The consultant concluded there was some duplication of effort between the state’s contractors and state CSE staff and suggested eliminating that by assigning duties exclusively to either the contractors or state staff; or, in the short term, by improving communications between the state workers and the contractors.
Thomas said her research on how to improve Kansas’ performance numbers was drawn from how privatization had worked in other places, “especially in Omaha, Wyoming, Tennessee … and North Carolina” where it was done “very well.”
YoungWilliams, according to company literature, has 51 percent of the child support caseload in Wyoming, which is not fully privatized. It has the contract for services in Omaha and has contracts in Tennessee and North Carolina.
Thomas said it wasn’t difficult to persuade her bosses that privatization was the best and quickest way to improve the state’s performance. Kansas ranked 46th in cost effectiveness and was below or near average in the other four performance categories measured by the federal government. Those relatively weak performance numbers were compelling, she said.
“I think they trusted me. I had the knowledge. I had been around and had the expertise. If you want the fast way to get there, this is going to be it, because we’re 15 to 20 years behind everybody else,” she recalled telling them.
Corkins, the new SRS chief counsel appointed by Brownback, also was keen on full privatization of the state’s child support functions, according to multiple sources familiar with the agency’s operations during that period.
Corkins and some other key agency officials had heard about or received a plan for statewide privatization from Wells weeks before Thomas joined the agency, sources said. Corkins, now head of the Office of Administrative Hearings at the Kansas Department of Administration, declined to be interviewed for this story, instead referring questions about his role in the privatization to DCF.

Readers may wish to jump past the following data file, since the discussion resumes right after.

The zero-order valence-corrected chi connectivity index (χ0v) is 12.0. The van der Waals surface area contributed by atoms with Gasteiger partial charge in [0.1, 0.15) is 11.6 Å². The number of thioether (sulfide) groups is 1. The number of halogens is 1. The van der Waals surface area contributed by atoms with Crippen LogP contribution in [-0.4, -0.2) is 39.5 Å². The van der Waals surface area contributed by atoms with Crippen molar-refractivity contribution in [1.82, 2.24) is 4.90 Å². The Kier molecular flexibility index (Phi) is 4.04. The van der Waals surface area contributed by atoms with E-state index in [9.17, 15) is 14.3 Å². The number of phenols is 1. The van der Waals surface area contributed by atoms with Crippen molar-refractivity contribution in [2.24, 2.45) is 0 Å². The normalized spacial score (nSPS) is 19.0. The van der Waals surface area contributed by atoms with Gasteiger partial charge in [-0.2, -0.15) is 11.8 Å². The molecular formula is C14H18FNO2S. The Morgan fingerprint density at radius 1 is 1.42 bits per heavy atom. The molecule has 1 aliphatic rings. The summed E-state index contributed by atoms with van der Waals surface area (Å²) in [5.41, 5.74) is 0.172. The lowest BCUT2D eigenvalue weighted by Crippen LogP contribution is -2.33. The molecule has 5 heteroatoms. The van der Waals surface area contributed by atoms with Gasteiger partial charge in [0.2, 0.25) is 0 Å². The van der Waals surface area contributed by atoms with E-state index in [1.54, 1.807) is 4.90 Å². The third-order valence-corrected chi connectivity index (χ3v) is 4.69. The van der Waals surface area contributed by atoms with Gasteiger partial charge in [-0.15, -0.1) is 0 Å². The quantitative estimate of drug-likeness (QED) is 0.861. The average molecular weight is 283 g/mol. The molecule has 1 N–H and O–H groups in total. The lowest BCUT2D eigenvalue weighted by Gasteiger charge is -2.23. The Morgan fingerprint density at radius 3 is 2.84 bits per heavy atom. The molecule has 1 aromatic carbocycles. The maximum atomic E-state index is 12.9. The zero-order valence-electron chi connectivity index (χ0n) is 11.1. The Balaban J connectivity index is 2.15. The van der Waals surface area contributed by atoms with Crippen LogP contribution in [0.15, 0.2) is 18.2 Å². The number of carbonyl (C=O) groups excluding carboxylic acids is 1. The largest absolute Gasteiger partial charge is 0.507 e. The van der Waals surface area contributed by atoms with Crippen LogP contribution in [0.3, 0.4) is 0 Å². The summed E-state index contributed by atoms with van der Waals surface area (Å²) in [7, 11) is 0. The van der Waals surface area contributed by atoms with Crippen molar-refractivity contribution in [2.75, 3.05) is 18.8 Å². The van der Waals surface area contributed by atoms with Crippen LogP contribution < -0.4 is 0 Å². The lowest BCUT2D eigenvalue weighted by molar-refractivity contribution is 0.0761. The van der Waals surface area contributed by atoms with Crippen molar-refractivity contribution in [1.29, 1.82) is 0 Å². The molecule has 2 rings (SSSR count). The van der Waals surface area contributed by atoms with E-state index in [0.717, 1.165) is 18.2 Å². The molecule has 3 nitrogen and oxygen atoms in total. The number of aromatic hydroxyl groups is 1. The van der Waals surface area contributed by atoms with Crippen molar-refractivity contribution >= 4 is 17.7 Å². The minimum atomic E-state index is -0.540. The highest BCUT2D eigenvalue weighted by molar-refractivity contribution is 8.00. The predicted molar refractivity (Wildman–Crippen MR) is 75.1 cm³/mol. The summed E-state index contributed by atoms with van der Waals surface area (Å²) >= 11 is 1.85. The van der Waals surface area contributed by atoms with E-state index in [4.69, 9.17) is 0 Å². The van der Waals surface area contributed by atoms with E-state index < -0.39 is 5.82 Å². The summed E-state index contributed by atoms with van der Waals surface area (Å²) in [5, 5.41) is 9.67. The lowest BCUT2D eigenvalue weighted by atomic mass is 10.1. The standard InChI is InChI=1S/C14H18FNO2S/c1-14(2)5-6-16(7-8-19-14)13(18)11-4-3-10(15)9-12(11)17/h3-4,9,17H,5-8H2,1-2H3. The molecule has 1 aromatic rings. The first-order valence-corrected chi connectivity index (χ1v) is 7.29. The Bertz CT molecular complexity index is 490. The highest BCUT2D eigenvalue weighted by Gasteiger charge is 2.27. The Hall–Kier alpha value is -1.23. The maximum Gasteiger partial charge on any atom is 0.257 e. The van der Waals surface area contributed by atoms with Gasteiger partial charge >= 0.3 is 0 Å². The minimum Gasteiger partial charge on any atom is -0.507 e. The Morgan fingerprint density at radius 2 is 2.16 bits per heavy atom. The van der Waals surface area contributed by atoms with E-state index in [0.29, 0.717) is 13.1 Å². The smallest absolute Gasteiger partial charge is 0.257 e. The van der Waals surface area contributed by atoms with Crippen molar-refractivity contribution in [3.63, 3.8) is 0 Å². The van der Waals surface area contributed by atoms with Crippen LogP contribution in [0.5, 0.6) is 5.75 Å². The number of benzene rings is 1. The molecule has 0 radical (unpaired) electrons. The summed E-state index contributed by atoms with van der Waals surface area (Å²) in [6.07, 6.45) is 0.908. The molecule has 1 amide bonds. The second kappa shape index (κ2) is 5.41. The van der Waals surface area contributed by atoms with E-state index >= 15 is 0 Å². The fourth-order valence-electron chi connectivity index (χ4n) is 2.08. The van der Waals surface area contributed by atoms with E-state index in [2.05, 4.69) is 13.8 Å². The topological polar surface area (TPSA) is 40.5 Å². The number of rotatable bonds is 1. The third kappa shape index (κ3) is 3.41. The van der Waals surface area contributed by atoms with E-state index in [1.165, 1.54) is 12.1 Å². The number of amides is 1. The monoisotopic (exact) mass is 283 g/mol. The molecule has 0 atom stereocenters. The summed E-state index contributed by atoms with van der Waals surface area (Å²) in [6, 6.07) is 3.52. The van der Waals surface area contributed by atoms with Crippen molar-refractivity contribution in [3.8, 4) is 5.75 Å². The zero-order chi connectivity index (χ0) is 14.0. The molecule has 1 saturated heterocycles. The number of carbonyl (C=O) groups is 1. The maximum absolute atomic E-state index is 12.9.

But it is clear from documents and various sources that Corkins played pivotal roles in the agency’s CSE privatization initiative and the contracting process that accompanied it.
Siedlecki, according to former DCF officials, had a less conspicuous role in the CSE privatization initiative, though he was the agency’s chief and the effort encompassed major policy and operational changes.
In any event, by the end of 2011, Siedlecki was gone from the Brownback Cabinet, leaving Kansas under a cloud of controversy prompted by his management and some unpopular changes, including the closing of some SRS regional offices as Brownback budget officials pushed agencies to cut costs.
Siedlecki then went to work at the Department of Children and Families in Florida and within a year played a role there in a scandal involving an agency contract awarded to a campaign donor to Gov. Rick Scott, also a conservative Republican elected in 2010.
By the time Corkins began work at SRS, he already was well known in conservative GOP circles as a “small government” ideologist and advocate for public school vouchers.
He once was the president and sole employee of the Kansas Public Policy Institute and in 2005 was hired by the Kansas board of education to be state education commissioner. His tenure at the education department, however, was brief. He was criticized, among other things, for his lack of experience working in the education field. When moderates regained voting control of the board, he was given a severance payment of $11,000 and moved on.
After Brownback took office, Corkins went back into state government, starting work at SRS on Jan. 18, 2011, the week after the governor was sworn in.
On Feb. 8, 2011, Corkins sent a memo to all SRS attorneys statewide informing them they would answer to him, including the attorneys who worked in the agency’s child support enforcement division.